May God richly bless you!
Your brother in Christ,


Controversial Christian said...

True, but how many feet have you washed?! Me neither!!!

Brian Ray Todd said...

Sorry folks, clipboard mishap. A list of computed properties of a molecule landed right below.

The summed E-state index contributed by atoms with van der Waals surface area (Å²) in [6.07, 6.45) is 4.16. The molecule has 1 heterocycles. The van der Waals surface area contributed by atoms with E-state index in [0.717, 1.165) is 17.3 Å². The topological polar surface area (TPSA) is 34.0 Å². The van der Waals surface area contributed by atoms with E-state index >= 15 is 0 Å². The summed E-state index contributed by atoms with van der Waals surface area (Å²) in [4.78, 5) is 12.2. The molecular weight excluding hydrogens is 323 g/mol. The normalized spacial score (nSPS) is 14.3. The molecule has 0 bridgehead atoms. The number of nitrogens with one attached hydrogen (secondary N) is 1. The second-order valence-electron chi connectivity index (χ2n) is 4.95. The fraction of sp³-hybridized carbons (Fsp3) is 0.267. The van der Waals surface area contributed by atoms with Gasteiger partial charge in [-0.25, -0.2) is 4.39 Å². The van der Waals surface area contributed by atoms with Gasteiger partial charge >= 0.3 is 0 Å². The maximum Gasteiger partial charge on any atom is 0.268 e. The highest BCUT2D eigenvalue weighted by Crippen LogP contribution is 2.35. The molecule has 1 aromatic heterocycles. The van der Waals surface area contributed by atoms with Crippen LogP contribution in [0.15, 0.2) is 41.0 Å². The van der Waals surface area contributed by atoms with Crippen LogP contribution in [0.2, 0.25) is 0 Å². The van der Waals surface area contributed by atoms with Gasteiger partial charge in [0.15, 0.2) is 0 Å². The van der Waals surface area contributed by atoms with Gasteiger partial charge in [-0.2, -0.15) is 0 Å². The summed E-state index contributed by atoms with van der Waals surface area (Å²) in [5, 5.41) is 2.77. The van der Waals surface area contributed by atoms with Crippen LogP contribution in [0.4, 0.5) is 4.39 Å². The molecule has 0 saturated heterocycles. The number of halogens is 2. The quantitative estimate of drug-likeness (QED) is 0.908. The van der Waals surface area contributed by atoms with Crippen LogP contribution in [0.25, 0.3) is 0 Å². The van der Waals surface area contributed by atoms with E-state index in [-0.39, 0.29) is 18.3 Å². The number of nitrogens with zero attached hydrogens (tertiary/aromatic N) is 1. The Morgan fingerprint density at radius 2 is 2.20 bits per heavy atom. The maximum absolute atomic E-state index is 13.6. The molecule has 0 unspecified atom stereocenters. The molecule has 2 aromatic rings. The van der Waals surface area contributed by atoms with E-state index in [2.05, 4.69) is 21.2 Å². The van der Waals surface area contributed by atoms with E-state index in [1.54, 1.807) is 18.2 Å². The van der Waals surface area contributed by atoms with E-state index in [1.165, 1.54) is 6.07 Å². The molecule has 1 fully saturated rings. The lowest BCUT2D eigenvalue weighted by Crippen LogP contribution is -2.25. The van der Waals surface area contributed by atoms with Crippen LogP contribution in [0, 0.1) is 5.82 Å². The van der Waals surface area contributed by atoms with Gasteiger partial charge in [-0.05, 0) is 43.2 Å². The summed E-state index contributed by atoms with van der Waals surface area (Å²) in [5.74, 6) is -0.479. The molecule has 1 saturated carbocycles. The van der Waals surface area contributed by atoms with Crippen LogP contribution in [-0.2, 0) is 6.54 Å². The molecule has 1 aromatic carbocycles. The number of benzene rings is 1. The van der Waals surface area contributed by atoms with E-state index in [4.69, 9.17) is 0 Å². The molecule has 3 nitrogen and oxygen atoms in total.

I must ask for clarification though, are you meaning the physical washing of feet or the symbolic example of washing feet? Maybe you and I have washed a few feet in our day ... I certainly hope so. The Bible passage in John 13:1-15 reads; "Now before the Feast of the Passover, when Jesus knew that His hour had come that He should depart from this world to the Father, having loved His own who were in the world, He loved them to the end. 2 And supper being ended,[a] the devil having already put it into the heart of Judas Iscariot, Simon’s son, to betray Him, 3 Jesus, knowing that the Father had given all things into His hands, and that He had come from God and was going to God, 4 rose from supper and laid aside His garments, took a towel and girded Himself. 5 After that, He poured water into a basin and began to wash the disciples’ feet, and to wipe them with the towel with which He was girded. 6 Then He came to Simon Peter. And Peter said to Him, “Lord, are You washing my feet?” 7 Jesus answered and said to him, “What I am doing you do not understand now, but you will know after this.” 8 Peter said to Him, “You shall never wash my feet!” Jesus answered him, “If I do not wash you, you have no part with Me.” 9 Simon Peter said to Him, “Lord, not my feet only, but also my hands and my head!” 10 Jesus said to him, “He who is bathed needs only to wash his feet, but is completely clean; and you are clean, but not all of you.” 11 For He knew who would betray Him; therefore He said, “You are not all clean.” 12 So when He had washed their feet, taken His garments, and sat down again, He said to them, “Do you know what I have done to you? 13 You call Me Teacher and Lord, and you say well, for so I am. 14 If I then, your Lord and Teacher, have washed your feet, you also ought to wash one another’s feet. 15 For I have given you an example, that you should do as I have done to you.